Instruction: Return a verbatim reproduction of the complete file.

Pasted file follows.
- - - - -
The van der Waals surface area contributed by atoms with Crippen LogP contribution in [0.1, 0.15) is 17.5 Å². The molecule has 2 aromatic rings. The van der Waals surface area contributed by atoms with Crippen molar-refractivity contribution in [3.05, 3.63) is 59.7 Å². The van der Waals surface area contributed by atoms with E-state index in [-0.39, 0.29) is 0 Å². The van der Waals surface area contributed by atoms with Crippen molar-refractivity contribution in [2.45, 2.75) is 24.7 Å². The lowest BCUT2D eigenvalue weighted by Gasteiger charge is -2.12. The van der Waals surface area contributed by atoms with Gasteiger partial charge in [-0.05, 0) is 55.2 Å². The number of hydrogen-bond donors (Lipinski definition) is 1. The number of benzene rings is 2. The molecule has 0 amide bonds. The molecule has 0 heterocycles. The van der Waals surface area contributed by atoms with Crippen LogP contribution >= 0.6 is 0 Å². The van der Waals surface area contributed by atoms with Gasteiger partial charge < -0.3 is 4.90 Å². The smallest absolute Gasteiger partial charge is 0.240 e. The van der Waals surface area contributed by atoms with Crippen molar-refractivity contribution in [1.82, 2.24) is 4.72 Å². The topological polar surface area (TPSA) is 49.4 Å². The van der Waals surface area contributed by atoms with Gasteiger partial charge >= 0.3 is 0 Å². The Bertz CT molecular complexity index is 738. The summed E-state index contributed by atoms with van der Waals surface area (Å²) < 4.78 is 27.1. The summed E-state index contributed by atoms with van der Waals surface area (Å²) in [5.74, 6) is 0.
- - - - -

The van der Waals surface area contributed by atoms with Crippen LogP contribution in [0.1, 0.15) is 17.5 Å². The molecule has 2 aromatic rings. The van der Waals surface area contributed by atoms with Crippen molar-refractivity contribution in [3.05, 3.63) is 59.7 Å². The van der Waals surface area contributed by atoms with E-state index in [-0.39, 0.29) is 0 Å². The van der Waals surface area contributed by atoms with Crippen molar-refractivity contribution in [2.45, 2.75) is 24.7 Å². The lowest BCUT2D eigenvalue weighted by Gasteiger charge is -2.12. The van der Waals surface area contributed by atoms with Gasteiger partial charge in [-0.05, 0) is 55.2 Å². The number of hydrogen-bond donors (Lipinski definition) is 1. The number of benzene rings is 2. The molecule has 0 amide bonds. The molecule has 0 heterocycles. The van der Waals surface area contributed by atoms with Crippen LogP contribution >= 0.6 is 0 Å². The van der Waals surface area contributed by atoms with Gasteiger partial charge < -0.3 is 4.90 Å². The smallest absolute Gasteiger partial charge is 0.240 e. The van der Waals surface area contributed by atoms with Crippen molar-refractivity contribution in [1.82, 2.24) is 4.72 Å². The topological polar surface area (TPSA) is 49.4 Å². The van der Waals surface area contributed by atoms with Gasteiger partial charge >= 0.3 is 0 Å². The Bertz CT molecular complexity index is 738. The summed E-state index contributed by atoms with van der Waals surface area (Å²) < 4.78 is 27.1. The summed E-state index contributed by atoms with van der Waals surface area (Å²) in [5.74, 6) is 0.